Icebreaker Festival wraps up in St Petersburg
ST. PETERSBURG, May 3. /TASS/. The Icebreaker Festival, which opened the summer tourist season in St. Petersburg, wrapped up on Monday, TASS correspondent reported from the site. About 30,000 guests attended the festival.
"About 30,000 local residents and guests have visited the Icebreaker Festival over three days," chairman of the city's tourism committee, Sergey Korneyev, told TASS.
Many visitors joined tours on board the icebreakers. "On the first day, 5,700 people went aboard the vessels, and on the second - 6,200, and today (on May 1) - about 10,000," the organizer's representative Valery Vetkin told TASS.
Visitors strolled along the embankment, looking with great interest at the vessels, and joined long queues to get onboard. Many people made pictures with the icebreakers on the background, carried kids up on shoulders so that they could see everything better.
During the festival, musicians performed popular songs, and visitors danced and sang.
Some, having seen the icebreakers, regretted they had not become sailors. "My girlfriend and I were at home, and we saw the festival was running, so we decided to have a look. Sure, I've seen different vessels in movies, have sailed boats, but here - they are so huge… I couldn't imagine they are so big. I'd love to go to the sea on one of them. I wish I had learned to be a sailor, but I am studying to be a philologist," a local resident, Alexander, told TASS.
Visitors had three days to feel the power of the Russian icebreaker fleet that serves the national interests in the Arctic. Icebreakers - the Vladivostok, the Kapitan Zarubin and the Kapitan Sorokin - remained moored by the Lieutenant Schmidt embankment from April 29. They were open to the public.
The icebreakers sailed to the embankment the night before the festival. The event's first day was the Sails Parade - a regatta, which began from the Blagoveshchensky (Annunciation) Bridge. Dozens vessels competed in the Neva River.
The second day offered a spectacular show, which has become the festival's key event - the Tugboat Waltz in the Neva.
Special events were organized on board the Krasin research vessel, which had served the Arctic Ocean studies. The vessel has become a museum. Visitors could see exhibitions telling the history and problems of the Arctic exploration, learned about the Northern Sea Route development. Writers invited to join autograph sessions, and guests practiced making sea knots and origami boats.
Very many people took the chance to walk along decks of all the icebreakers. "Our city is a maritime capital, but many visitors get onboard for the first time. As for kids, they get absolutely incredible emotions, and adults also can't resist being overwhelmed with the vessels. The Vladivostok is a special attraction - the icebreaker has called St. Petersburg for the first time this year, and the interest to it is great," Vetkin said.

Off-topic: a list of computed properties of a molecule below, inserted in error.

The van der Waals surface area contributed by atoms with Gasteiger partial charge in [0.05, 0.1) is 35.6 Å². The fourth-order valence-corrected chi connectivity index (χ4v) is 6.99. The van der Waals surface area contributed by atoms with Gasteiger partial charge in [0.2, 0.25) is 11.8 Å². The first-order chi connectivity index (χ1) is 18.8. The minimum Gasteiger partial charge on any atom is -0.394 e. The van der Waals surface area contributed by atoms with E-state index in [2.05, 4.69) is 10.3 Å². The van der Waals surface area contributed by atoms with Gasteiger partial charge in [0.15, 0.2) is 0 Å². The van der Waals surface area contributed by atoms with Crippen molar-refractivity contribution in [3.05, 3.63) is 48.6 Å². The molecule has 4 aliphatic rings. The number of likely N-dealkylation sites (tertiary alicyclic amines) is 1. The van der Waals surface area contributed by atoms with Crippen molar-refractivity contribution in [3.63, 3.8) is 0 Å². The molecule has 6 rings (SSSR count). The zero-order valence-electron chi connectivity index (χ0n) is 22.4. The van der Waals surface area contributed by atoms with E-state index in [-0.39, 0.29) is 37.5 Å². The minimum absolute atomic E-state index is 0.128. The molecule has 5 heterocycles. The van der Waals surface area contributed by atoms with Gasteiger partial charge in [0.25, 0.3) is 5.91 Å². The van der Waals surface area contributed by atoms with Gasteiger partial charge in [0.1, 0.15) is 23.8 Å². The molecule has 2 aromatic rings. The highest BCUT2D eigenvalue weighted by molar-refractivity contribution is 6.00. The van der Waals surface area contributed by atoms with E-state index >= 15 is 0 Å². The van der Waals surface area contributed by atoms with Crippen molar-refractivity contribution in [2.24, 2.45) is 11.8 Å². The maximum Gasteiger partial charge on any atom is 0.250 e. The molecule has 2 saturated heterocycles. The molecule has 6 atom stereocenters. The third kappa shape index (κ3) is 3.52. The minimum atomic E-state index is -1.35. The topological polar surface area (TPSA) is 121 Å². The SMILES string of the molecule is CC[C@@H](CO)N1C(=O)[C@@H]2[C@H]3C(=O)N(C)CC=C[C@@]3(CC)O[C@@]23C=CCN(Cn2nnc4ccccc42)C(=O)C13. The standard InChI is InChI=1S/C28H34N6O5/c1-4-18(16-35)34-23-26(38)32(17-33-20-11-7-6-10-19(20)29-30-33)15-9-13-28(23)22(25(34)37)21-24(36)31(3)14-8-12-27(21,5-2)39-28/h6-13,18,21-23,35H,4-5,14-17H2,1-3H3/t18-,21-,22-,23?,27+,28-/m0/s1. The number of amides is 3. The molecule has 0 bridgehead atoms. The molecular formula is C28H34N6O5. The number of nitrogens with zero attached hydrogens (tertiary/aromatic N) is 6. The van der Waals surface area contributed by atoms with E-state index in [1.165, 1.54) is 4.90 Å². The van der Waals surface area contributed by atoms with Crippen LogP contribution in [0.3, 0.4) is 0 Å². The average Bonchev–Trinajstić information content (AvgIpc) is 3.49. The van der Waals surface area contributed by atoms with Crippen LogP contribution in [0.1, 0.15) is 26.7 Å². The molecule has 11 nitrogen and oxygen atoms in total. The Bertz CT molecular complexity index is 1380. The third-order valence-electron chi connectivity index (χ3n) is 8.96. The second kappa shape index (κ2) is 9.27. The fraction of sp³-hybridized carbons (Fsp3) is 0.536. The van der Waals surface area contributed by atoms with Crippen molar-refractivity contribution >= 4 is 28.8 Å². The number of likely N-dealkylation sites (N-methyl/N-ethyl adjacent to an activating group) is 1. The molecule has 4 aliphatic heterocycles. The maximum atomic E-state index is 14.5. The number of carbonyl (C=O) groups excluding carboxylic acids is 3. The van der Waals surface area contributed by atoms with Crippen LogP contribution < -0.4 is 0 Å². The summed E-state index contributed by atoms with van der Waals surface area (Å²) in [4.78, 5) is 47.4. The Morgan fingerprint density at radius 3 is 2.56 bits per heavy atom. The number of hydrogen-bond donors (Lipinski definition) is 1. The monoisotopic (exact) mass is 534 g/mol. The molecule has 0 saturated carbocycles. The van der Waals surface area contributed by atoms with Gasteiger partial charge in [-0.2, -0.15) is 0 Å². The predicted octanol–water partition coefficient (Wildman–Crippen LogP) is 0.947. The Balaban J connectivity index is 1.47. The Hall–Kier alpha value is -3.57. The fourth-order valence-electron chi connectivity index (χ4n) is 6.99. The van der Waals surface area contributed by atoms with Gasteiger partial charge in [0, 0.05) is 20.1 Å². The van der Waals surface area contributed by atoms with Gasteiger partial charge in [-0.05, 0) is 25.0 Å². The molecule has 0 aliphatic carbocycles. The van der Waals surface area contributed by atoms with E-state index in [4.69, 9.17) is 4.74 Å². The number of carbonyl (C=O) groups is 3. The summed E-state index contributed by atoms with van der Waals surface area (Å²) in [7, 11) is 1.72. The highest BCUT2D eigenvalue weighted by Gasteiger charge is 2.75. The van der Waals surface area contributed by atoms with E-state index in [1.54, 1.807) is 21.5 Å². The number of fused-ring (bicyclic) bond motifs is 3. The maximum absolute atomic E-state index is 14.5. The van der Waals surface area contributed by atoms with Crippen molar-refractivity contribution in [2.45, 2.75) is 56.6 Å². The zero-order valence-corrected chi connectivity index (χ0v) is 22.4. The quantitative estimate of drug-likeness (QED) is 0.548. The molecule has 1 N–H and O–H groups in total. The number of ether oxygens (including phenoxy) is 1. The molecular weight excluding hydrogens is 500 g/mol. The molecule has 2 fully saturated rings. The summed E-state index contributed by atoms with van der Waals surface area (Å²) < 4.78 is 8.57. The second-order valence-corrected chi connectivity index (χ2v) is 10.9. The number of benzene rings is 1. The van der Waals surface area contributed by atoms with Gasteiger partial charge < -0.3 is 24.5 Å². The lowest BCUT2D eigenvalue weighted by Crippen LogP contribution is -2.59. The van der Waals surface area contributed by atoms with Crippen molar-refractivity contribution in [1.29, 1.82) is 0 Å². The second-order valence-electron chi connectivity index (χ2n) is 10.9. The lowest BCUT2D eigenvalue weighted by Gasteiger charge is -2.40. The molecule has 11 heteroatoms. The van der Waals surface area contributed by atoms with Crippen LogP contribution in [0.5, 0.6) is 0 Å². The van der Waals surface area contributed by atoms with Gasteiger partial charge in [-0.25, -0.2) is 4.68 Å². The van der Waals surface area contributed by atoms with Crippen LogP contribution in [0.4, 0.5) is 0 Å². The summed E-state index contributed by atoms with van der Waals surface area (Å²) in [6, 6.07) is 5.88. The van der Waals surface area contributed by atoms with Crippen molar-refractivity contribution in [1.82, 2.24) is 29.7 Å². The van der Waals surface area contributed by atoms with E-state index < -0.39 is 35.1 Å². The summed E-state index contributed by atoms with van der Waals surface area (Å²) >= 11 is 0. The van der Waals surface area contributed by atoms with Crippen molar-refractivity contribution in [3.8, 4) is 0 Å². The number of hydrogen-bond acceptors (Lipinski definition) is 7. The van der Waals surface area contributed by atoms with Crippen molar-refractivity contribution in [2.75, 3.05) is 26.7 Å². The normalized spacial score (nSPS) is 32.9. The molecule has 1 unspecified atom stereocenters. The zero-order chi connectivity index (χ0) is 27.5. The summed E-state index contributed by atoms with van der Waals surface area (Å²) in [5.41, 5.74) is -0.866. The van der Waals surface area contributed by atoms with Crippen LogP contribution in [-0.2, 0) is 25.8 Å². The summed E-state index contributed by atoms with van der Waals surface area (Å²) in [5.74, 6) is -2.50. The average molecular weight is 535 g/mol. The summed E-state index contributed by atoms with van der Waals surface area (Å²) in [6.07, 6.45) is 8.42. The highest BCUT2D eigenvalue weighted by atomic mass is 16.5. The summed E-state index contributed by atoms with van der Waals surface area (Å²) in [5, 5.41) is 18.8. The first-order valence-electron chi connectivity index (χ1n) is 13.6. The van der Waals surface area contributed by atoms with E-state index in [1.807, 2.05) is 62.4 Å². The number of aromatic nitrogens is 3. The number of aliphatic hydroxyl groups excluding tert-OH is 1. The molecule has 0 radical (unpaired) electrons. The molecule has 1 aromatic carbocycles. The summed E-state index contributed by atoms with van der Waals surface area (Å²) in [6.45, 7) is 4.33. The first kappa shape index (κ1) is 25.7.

When the last guests went ashore, the ships left the city, blowing loud goodbye horns.
In 2023, the Icebreaker Festival opened the tourist season in St. Petersburg for the 10th time. The first festival was held in 2014 - to coincide with the 150th anniversary of the Russian icebreaker fleet. The event has developed into a great attraction, which many people from across the country cannot miss.
Over the festival's history, the organizers have tried different formats until they made the current program. "The idea has occurred to the chairman of cultural workers, and everything began from the tugs waltz, and later on it has grown to have such a large-scale concept. We have tried different options, used to involve more icebreakers, but three is the optimal number," Vetkin said.
This year, visitors could see and explore the icebreakers, each of which has own history. The Kapitan Zarubin has more than once searched and rescued sailors in the Gulf of Finland. The biggest presented vessel - the Kapitan Sorokin - starred in Yuri Vizbor's Murmansk-198 movie, and the Vladivostok linear icebreaker has participated in coffee commercials and in the Christmas Trees-5 movie. Technical specifications of the ships that have survived the complicated winter navigation of 2022-2023 are also striking. They can crash thick ice fields and can work at air temperatures up to minus 50 degrees.
In 2023, St. Petersburg and the Baltic Fleet mark the 320th formation anniversary. The event, timed to this anniversary, was organized by the city's Committee for Tourism Development, the ports authority (Rosmorport) and the city's Maritime Council.